"I'm not a typical action sport photographer – I'd say I'm a fine art action sport photographer," says Canon Ambassador Lorenz Holder. "Somebody once asked me what the perfect action sport photo is. For me, it's an image that people would put on their wall even if the athlete was not in it. If you create a great surrounding and manage to get an athlete in there as well, then in my opinion this is the perfect action shot."
Lorenz is well-known for taking the crisp lines and poetic scenes of architecture and landscape, and adding the drama of action sport. His portfolio is bursting with spectacle – shots of skateboarders landing tricks in the middle of picturesque lakes, BMX riders balancing precariously on sculptural buildings, snowboarders leaping above crisp white mountain peaks and more. His fresh style has impressed commercial clients including sportswear brands and car manufacturers and led to interesting projects around the world.
When he stumbled across an image of a viaduct online – complete with concentric shapes that appear like an optical illusion – his interest was immediately piqued. "It just blew my mind because it was so surreal and seemed almost manipulated. When you look at it for a couple of seconds, then you understand what's going on. It got stuck in my head and I knew I had to shoot something there."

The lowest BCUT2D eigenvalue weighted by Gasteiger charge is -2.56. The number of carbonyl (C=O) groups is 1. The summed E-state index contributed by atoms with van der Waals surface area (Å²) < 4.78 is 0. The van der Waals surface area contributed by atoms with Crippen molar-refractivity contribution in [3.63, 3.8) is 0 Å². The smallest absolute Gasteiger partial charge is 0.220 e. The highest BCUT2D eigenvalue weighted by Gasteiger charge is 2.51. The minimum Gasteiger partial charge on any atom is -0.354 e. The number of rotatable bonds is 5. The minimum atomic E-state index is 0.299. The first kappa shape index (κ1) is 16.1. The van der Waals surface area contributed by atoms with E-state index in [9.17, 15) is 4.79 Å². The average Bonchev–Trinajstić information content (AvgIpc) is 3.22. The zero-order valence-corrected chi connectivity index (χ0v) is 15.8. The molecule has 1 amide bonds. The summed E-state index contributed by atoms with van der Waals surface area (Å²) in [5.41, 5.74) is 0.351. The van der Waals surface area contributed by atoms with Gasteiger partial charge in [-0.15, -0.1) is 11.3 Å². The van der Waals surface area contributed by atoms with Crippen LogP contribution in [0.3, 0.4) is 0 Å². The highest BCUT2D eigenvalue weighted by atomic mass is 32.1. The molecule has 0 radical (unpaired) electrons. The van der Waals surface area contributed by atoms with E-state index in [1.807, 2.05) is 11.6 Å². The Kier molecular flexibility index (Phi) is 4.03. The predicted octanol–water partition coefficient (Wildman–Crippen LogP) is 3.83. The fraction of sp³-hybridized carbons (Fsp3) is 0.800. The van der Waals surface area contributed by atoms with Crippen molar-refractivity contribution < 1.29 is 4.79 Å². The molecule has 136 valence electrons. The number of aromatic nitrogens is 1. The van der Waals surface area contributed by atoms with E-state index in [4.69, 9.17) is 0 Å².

The bridge supports of the Balcombe Viaduct in West Sussex, England, are shaped like small halfpipes – it seemed like the perfect spot for a skateboarder to ride. With the sun lower in the sky, Lorenz anticipated that the sun would illuminate one side of the arches, creating a striking pattern. "I looked for angles and made layouts of the way I imagined the shots," says Lorenz. "Most of the time I already have the shot that I want to create in my head. The cameras and lenses are the tools with which to put all the puzzle pieces together."
With the help of leading German street skateboarder and Red Bull Athlete Vladik Scholz, a Canon EOS 5D Mark IV and a a Canon EF 70-200mm f/2.8L IS II USM lens (now succeeded by the Canon EF 70-200mm f/2.8L IS III USM), Lorenz set about realising the picture he had in his head.